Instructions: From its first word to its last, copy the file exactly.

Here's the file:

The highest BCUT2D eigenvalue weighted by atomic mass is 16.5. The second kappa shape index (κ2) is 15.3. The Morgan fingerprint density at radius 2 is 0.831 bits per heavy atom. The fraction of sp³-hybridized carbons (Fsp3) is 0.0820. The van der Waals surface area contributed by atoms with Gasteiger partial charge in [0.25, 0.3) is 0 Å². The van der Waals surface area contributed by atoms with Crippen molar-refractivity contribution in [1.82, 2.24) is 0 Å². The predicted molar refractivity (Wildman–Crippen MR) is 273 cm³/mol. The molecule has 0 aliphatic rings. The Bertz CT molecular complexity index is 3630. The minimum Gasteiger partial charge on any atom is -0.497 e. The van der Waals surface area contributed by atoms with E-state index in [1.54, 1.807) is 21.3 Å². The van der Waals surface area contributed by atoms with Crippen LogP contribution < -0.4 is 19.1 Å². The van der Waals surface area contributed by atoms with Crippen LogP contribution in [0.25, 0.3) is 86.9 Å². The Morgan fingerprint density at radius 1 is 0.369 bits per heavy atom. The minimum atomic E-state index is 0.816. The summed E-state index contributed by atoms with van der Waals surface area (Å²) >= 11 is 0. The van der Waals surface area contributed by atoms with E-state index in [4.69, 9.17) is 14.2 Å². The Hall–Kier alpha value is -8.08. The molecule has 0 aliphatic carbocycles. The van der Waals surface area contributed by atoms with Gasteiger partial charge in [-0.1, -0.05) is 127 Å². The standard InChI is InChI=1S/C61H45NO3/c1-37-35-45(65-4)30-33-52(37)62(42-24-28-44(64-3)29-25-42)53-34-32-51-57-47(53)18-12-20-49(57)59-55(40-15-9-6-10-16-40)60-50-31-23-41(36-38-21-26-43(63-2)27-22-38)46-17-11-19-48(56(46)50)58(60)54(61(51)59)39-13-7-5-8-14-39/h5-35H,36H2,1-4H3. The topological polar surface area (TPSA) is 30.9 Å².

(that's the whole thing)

The highest BCUT2D eigenvalue weighted by atomic mass is 16.5. The second kappa shape index (κ2) is 15.3. The Morgan fingerprint density at radius 2 is 0.831 bits per heavy atom. The fraction of sp³-hybridized carbons (Fsp3) is 0.0820. The van der Waals surface area contributed by atoms with Gasteiger partial charge in [0.25, 0.3) is 0 Å². The van der Waals surface area contributed by atoms with Crippen molar-refractivity contribution in [1.82, 2.24) is 0 Å². The predicted molar refractivity (Wildman–Crippen MR) is 273 cm³/mol. The molecule has 0 aliphatic rings. The Bertz CT molecular complexity index is 3630. The minimum Gasteiger partial charge on any atom is -0.497 e. The van der Waals surface area contributed by atoms with E-state index in [1.54, 1.807) is 21.3 Å². The van der Waals surface area contributed by atoms with Crippen LogP contribution < -0.4 is 19.1 Å². The van der Waals surface area contributed by atoms with Crippen LogP contribution in [0.25, 0.3) is 86.9 Å². The Morgan fingerprint density at radius 1 is 0.369 bits per heavy atom. The minimum atomic E-state index is 0.816. The summed E-state index contributed by atoms with van der Waals surface area (Å²) >= 11 is 0. The van der Waals surface area contributed by atoms with E-state index in [4.69, 9.17) is 14.2 Å². The Hall–Kier alpha value is -8.08. The molecule has 0 aliphatic carbocycles. The van der Waals surface area contributed by atoms with Gasteiger partial charge in [-0.1, -0.05) is 127 Å². The standard InChI is InChI=1S/C61H45NO3/c1-37-35-45(65-4)30-33-52(37)62(42-24-28-44(64-3)29-25-42)53-34-32-51-57-47(53)18-12-20-49(57)59-55(40-15-9-6-10-16-40)60-50-31-23-41(36-38-21-26-43(63-2)27-22-38)46-17-11-19-48(56(46)50)58(60)54(61(51)59)39-13-7-5-8-14-39/h5-35H,36H2,1-4H3. The topological polar surface area (TPSA) is 30.9 Å².